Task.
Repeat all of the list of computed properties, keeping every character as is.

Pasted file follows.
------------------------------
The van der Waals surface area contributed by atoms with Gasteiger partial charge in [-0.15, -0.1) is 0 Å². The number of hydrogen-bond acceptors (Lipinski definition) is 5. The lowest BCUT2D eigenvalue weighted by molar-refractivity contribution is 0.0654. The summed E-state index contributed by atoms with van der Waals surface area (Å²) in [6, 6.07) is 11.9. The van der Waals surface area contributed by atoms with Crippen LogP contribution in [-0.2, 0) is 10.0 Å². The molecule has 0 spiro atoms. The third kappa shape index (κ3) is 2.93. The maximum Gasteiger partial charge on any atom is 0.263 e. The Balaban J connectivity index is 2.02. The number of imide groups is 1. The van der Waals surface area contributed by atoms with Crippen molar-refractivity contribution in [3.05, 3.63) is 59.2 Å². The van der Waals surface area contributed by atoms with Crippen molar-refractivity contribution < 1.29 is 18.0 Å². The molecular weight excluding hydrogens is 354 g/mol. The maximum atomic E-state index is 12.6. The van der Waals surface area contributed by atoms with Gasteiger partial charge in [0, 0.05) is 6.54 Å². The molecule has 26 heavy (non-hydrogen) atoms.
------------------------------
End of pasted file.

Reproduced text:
The van der Waals surface area contributed by atoms with Gasteiger partial charge in [-0.15, -0.1) is 0 Å². The number of hydrogen-bond acceptors (Lipinski definition) is 5. The lowest BCUT2D eigenvalue weighted by molar-refractivity contribution is 0.0654. The summed E-state index contributed by atoms with van der Waals surface area (Å²) in [6, 6.07) is 11.9. The van der Waals surface area contributed by atoms with Crippen LogP contribution in [-0.2, 0) is 10.0 Å². The molecule has 0 spiro atoms. The third kappa shape index (κ3) is 2.93. The maximum Gasteiger partial charge on any atom is 0.263 e. The Balaban J connectivity index is 2.02. The number of imide groups is 1. The van der Waals surface area contributed by atoms with Crippen molar-refractivity contribution in [3.05, 3.63) is 59.2 Å². The van der Waals surface area contributed by atoms with Crippen molar-refractivity contribution < 1.29 is 18.0 Å². The molecular weight excluding hydrogens is 354 g/mol. The maximum atomic E-state index is 12.6. The van der Waals surface area contributed by atoms with Gasteiger partial charge in [0, 0.05) is 6.54 Å². The molecule has 26 heavy (non-hydrogen) atoms.